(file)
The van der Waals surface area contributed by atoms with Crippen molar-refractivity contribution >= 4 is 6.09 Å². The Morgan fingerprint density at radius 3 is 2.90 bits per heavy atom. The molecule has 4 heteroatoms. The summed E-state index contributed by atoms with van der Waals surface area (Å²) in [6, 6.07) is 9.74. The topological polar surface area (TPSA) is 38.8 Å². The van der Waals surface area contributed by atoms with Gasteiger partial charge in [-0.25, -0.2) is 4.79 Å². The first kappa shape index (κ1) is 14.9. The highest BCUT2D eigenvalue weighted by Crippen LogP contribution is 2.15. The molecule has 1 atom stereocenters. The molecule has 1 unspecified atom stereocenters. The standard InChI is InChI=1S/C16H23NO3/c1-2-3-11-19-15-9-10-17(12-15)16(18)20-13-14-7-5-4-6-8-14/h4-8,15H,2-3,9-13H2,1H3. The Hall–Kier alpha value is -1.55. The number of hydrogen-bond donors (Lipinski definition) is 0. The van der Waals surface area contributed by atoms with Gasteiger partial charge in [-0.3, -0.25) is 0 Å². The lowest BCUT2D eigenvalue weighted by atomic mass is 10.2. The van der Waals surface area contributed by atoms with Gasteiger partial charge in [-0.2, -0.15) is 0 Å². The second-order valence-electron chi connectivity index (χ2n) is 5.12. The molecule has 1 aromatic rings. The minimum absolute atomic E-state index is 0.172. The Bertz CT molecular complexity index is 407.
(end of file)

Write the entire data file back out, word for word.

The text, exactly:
The van der Waals surface area contributed by atoms with Crippen molar-refractivity contribution >= 4 is 6.09 Å². The Morgan fingerprint density at radius 3 is 2.90 bits per heavy atom. The molecule has 4 heteroatoms. The summed E-state index contributed by atoms with van der Waals surface area (Å²) in [6, 6.07) is 9.74. The topological polar surface area (TPSA) is 38.8 Å². The van der Waals surface area contributed by atoms with Gasteiger partial charge in [-0.25, -0.2) is 4.79 Å². The first kappa shape index (κ1) is 14.9. The highest BCUT2D eigenvalue weighted by Crippen LogP contribution is 2.15. The molecule has 1 atom stereocenters. The molecule has 1 unspecified atom stereocenters. The standard InChI is InChI=1S/C16H23NO3/c1-2-3-11-19-15-9-10-17(12-15)16(18)20-13-14-7-5-4-6-8-14/h4-8,15H,2-3,9-13H2,1H3. The Hall–Kier alpha value is -1.55. The number of hydrogen-bond donors (Lipinski definition) is 0. The van der Waals surface area contributed by atoms with Gasteiger partial charge in [-0.3, -0.25) is 0 Å². The lowest BCUT2D eigenvalue weighted by atomic mass is 10.2. The van der Waals surface area contributed by atoms with Gasteiger partial charge in [-0.2, -0.15) is 0 Å². The second-order valence-electron chi connectivity index (χ2n) is 5.12. The molecule has 1 aromatic rings. The minimum absolute atomic E-state index is 0.172. The Bertz CT molecular complexity index is 407.